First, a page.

Powassan Fish Fry returns

·4 min read

The Powassan Lions' Club Fish Fry is back after a two-year absence. COVID-19 sidelined the popular event in 2020 and 2021 because of lockdowns. Club secretary Sue Oshell said people who have attended the fish fry in the past are excited about its return. She also noted Powassan has seen the arrival of some new residents since the pandemic began and she hopes “they will also come down and experience the event.” The fish fry is the Lions' Club’s largest annual event. Oshell says there have been years when the fish fry has served nearly 350 people. Given the shutdown the last two years, she believes area residents have been itching for a return of the fish dinner. The fish fry takes place June 15 at the Powassan and Area Curling Club from 5 to 9 p.m. Tickets are $25 each. That gets the buyer two pickerel fillets, a baked potato, baked beans, a slice of pie, tea and coffee. The food is served buffet style. There will be 30 to 40 Lions' volunteers on the night of the fish fry. The pickerel will be fried in two large frying pans on two barbecues in front of the curling club. Runners will run the fried fish back indoors to the serving area. Lions' members will staff a cash bar and members of Powassan Minor Hockey will be washing dishes.

In return, the Lions provide a donation to the hockey organization. Oshell says there are no advance ticket sales to the event. They can only be bought at the curling club the night of the fry. Depending on the time of evening and how large the crowd is, there could be a wait for the fried fish, but she says it's a short delay. The potatoes and beans are baked at the local Valu-mart and then taken to the curling club. Valu-mart is also sourcing the pickerel and Oshell says in anticipation of a large turnout the grocery store has ordered enough fish to serve 350 people. Depending on the number of people and after expenses, Oshell says the Lions can clear anywhere from $2,500 to $3,000. “We're now looking for a project to put that money towards,” she said. The municipal pool, which the Lions built years ago, is in need of some work and Oshell said applying the fish fry proceeds toward a pool-related project is a possibility. The Lions are also in the last year of an overall $25,000 contribution to the North Bay Regional Health Centre with $5,000 left remaining on that commitment. Some of the proceeds may be part of the hospital contribution. Oshell said since this is the first time the fish fry is back in a post-COVID environment, the Lions will prepare meals to go in the event people don't want to sit at the tables in the curling club. “But they still have to come to the curling club, pay for their ticket and pick up their meal,” Oshell said. “Otherwise that's not going to be fair to someone who's been waiting in line.” Masks are not mandatory but Oshell said people can still wear a mask if they like and the Lions will make every effort to have social distancing in place. The fish fry is an event that's been going on in Powassan for about 75 years and it's seen many changes over that time. Oshell was told it first started when the Lions' was open to men only. It began at the cottage of a Lions' member overlooking Lake Nipissing. “But back then it was more of a stag where the guys played cards and that kind of thing,” Oshell said. As the event grew it moved to the Lighthouse Lodge on Lake Nipissing and was then at Camp Tillicum for a couple of years before moving to the curling club 30 years ago. Over that time, membership to the Lions expanded to include women. The Lions always used the fish fry as a fundraiser and the amount of money the organization was able to raise grew when it became a public event. The decades also saw a big change in how the pickerel was sourced. “In those early days the Lions members caught and filleted the fish themselves from Lake Nipissing,” Oshell said. “And I remember going with my dad to catch and fillet the fish. Then we'd freeze them and thaw them for the fish fry.” During the evening the Lions will also start selling tickets for people to win either a hand-made Selki kayak, a Giesler boat replica or a Muskoka chair which Lions members routinely make and sell. The band Blackbird Trio from North Bay will also be on hand to provide musical entertainment.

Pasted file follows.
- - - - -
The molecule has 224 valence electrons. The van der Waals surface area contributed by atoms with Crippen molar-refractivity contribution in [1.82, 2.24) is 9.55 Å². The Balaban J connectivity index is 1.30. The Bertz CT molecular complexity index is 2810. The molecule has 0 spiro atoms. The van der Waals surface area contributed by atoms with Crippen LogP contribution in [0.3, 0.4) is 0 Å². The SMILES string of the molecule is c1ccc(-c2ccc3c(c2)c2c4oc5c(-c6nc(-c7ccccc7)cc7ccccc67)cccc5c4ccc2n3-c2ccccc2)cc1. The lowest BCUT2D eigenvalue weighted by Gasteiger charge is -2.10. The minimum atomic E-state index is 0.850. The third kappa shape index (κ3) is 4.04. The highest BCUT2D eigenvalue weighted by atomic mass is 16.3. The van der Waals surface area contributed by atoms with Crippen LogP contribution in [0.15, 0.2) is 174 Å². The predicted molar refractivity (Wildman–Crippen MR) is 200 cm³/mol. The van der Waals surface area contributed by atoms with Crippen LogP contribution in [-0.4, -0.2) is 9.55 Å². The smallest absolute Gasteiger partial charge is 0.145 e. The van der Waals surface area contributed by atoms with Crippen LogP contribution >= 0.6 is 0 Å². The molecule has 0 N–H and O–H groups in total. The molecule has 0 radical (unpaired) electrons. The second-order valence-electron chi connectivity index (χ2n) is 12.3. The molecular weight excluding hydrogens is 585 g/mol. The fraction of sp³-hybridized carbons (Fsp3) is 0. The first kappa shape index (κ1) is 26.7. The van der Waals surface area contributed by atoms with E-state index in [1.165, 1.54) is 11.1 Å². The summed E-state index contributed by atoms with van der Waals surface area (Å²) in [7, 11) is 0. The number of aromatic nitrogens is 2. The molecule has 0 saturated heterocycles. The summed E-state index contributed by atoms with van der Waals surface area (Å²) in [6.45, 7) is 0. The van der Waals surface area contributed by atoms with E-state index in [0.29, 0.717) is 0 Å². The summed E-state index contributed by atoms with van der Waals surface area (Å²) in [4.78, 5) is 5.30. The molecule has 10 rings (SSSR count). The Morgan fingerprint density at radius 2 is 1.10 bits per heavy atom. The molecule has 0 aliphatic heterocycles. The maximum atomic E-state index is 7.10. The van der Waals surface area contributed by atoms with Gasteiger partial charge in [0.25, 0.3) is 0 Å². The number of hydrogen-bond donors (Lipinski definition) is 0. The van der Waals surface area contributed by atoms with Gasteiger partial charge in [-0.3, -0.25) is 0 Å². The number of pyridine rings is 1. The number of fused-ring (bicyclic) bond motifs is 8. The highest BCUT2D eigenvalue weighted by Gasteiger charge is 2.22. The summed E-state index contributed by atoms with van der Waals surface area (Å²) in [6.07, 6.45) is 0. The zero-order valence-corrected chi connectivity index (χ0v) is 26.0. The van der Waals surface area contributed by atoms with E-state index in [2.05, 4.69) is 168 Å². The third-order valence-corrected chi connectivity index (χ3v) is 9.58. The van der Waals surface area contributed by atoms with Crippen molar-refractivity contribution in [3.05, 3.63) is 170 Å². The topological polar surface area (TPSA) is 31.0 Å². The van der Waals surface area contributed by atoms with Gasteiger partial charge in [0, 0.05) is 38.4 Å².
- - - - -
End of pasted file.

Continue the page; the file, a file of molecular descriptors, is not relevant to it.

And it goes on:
Rocco Frangione is a Local Journalism Initiative reporter who works out of the North Bay Nugget. The Local Journalism Initiative is funded by the Government of Canada.

Rocco Frangione, Local Journalism Initiative Reporter, The North Bay Nugget

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